On Friday, August 4, IA kicked off the Interfaith Leadership Summit weekend with the “Welcome to the Feast” plenary session.
In this session, Eboo Patel moderated a discussion with interfaith leaders who, pulling from their faith and ethical commitments, use food to support their communities and contribute to the Potluck Nation. In a Potluck Nation, when everyone is invited to share their best and favorite traditions, the feast is enriched, and we all have a chance to be fed.
Learn more about the panelists’ work and read below some of our highlights from Friday’s plenary conversation with Rev. Eugene Cho, Tif Ho, Sara Moncada, and Ravi Singh.
The following excerpts from the plenary session have been edited for clarity and length.
“We have a program called ‘Share A Meal’ under the umbrella organization Khalsa Peace Corps. The word Khalsa means pure, totally pure, and it comes from the Arabic work khaas. It touches the unconscious, the cellular, and it brings peace and content through service. That is what we do through our flagship program.”
“There is a personal story behind the Share A Meal program. We used to live in Santa Monica, California, a very wealthy area. Ours was a corner house and there we found both in the back alley and on the sides a lot of homeless people going through our trash cans and eating from that. Obviously, coming from India, I was really disturbed that I can understand that happening in a poor country; people begging and eating off the trash. But what is wrong with this wealthy country? My wife Jacquie and I are an interfaith family, she is raised Christian, and I am Sikh, but we have the same values… in our tradition (Sikhism), we have langar, which means anchor, an anchor that builds community. Food was the main reason people would sing the hymns, then stay over, serve each other, and build community. So, Jacquie and I decided to take the food to meet the homeless people where they are. We began by serving on Skid Row in a van, then a trailer, then from there we had students helping from USC, and now we go out on various locations all around Los Angeles.”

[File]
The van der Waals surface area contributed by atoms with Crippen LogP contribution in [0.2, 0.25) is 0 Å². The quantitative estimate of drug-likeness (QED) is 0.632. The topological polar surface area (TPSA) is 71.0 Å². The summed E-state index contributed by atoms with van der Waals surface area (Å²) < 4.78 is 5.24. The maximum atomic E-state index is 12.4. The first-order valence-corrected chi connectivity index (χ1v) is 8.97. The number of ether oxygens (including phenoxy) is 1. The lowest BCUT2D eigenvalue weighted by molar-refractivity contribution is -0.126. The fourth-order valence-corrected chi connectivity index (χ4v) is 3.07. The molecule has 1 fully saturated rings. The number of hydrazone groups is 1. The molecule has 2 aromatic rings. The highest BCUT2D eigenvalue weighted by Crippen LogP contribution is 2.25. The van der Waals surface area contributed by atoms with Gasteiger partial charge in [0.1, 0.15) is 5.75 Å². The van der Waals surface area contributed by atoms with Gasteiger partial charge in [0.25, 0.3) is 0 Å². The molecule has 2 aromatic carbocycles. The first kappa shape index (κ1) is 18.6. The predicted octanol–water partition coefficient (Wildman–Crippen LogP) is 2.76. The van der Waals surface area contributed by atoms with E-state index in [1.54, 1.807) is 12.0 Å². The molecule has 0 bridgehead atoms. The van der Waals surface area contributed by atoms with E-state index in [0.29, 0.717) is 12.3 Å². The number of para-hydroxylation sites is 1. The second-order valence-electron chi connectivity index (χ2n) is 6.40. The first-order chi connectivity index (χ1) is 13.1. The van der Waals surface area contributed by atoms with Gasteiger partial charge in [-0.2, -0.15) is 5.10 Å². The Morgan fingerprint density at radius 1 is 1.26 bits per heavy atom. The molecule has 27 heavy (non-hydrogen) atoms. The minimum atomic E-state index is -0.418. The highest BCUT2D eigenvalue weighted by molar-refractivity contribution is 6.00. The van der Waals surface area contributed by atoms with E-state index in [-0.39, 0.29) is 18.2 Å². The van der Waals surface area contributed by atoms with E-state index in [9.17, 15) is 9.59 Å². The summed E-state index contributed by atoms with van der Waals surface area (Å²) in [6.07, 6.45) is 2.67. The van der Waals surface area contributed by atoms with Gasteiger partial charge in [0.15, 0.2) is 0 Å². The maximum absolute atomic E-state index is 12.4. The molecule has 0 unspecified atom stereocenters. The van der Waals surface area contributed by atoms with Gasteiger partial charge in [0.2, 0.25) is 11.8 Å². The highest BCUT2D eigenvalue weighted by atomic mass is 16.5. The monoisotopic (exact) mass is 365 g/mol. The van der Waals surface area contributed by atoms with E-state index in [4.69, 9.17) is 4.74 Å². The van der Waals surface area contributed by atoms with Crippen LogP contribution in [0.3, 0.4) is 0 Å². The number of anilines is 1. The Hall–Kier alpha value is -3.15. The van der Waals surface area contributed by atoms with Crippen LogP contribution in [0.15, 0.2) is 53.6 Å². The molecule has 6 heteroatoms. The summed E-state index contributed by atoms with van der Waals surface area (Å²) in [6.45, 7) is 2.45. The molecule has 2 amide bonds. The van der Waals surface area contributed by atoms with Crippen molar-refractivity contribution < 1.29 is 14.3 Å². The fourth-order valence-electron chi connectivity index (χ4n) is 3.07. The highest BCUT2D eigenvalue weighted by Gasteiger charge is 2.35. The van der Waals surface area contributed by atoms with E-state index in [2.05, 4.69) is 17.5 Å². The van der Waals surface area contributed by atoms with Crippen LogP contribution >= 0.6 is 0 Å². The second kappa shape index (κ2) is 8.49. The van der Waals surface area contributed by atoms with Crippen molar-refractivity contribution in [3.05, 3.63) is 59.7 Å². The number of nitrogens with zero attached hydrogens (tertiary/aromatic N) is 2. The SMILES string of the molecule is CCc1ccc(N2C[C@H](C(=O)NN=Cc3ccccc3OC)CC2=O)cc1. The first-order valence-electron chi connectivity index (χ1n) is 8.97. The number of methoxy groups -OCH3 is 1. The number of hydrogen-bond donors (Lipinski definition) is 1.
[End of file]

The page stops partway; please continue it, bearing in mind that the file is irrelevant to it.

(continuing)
“My family background is we are a Buddhist family, [and] the origin of Buddhism is from India. The story is, just very briefly, a prince leaves his home, and he travels throughout India and is meeting everyone from all these different castes. And then, as he is going on his journey, he understands that people, no matter where they come from, are all humans. That was something that always resonated with me as I grew older.
Buddhism traveled throughout India to parts of East Asia and throughout the world. And along the way, in a potluck style, people brought their own traditions to Buddhism. And so, that was important to me, growing up, and as I got littler, I did not know what to call this value. I came across GO Humanity, and GO Humanity, put it into words remain, humanism, this connection, where everyone has something to give, and we all have a responsibility towards each other. That really resonated with me. And I had, you know, I met with the board of GO Humanity, a wonderful org, and explored more of this before deciding this is what I want to do. Especially GO Humanity, one of the things that we focus on is food and how food brings people together, connection. And that is also a big part of Buddhist tradition. Oftentimes, after you go to Buddhist ceremony, we share food afterwards. And so that made me think about how there are people out there who don’t necessarily have that same access to, how can we share with them what we have? And how can we make it about connecting, because food is not nourishment, it is about that human connection.”